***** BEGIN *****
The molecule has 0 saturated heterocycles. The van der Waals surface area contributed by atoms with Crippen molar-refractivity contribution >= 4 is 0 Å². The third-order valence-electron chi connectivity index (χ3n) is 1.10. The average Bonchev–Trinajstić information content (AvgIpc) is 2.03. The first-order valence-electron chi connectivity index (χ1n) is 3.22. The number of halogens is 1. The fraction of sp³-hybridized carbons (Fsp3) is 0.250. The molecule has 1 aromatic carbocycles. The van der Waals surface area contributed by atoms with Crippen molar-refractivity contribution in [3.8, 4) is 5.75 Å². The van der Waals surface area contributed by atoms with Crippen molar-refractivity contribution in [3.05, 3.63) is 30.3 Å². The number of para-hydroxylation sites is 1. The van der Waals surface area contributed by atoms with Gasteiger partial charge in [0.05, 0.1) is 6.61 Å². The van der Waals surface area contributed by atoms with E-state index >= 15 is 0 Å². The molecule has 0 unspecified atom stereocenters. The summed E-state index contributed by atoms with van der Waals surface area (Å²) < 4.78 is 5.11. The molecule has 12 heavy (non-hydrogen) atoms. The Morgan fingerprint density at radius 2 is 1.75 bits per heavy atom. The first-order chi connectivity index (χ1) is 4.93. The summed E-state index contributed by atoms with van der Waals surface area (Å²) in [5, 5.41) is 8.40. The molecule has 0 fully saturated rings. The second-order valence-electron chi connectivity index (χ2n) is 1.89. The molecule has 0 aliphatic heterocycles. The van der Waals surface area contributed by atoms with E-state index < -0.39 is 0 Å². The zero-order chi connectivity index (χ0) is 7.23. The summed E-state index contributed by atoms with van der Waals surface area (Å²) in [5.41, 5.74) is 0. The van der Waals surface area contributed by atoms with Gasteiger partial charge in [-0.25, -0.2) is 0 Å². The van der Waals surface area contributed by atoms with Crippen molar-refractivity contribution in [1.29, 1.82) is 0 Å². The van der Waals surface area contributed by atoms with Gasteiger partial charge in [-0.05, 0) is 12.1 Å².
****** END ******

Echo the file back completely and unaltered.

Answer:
The molecule has 0 saturated heterocycles. The van der Waals surface area contributed by atoms with Crippen molar-refractivity contribution >= 4 is 0 Å². The third-order valence-electron chi connectivity index (χ3n) is 1.10. The average Bonchev–Trinajstić information content (AvgIpc) is 2.03. The first-order valence-electron chi connectivity index (χ1n) is 3.22. The number of halogens is 1. The fraction of sp³-hybridized carbons (Fsp3) is 0.250. The molecule has 1 aromatic carbocycles. The van der Waals surface area contributed by atoms with Crippen molar-refractivity contribution in [3.8, 4) is 5.75 Å². The van der Waals surface area contributed by atoms with Crippen molar-refractivity contribution in [3.05, 3.63) is 30.3 Å². The number of para-hydroxylation sites is 1. The van der Waals surface area contributed by atoms with Gasteiger partial charge in [0.05, 0.1) is 6.61 Å². The van der Waals surface area contributed by atoms with E-state index >= 15 is 0 Å². The molecule has 0 unspecified atom stereocenters. The summed E-state index contributed by atoms with van der Waals surface area (Å²) < 4.78 is 5.11. The molecule has 12 heavy (non-hydrogen) atoms. The Morgan fingerprint density at radius 2 is 1.75 bits per heavy atom. The first-order chi connectivity index (χ1) is 4.93. The summed E-state index contributed by atoms with van der Waals surface area (Å²) in [5, 5.41) is 8.40. The molecule has 0 fully saturated rings. The second-order valence-electron chi connectivity index (χ2n) is 1.89. The molecule has 0 aliphatic heterocycles. The van der Waals surface area contributed by atoms with E-state index < -0.39 is 0 Å². The zero-order chi connectivity index (χ0) is 7.23. The summed E-state index contributed by atoms with van der Waals surface area (Å²) in [5.41, 5.74) is 0. The van der Waals surface area contributed by atoms with Gasteiger partial charge in [-0.25, -0.2) is 0 Å². The van der Waals surface area contributed by atoms with Crippen molar-refractivity contribution in [1.29, 1.82) is 0 Å². The van der Waals surface area contributed by atoms with Gasteiger partial charge in [-0.05, 0) is 12.1 Å².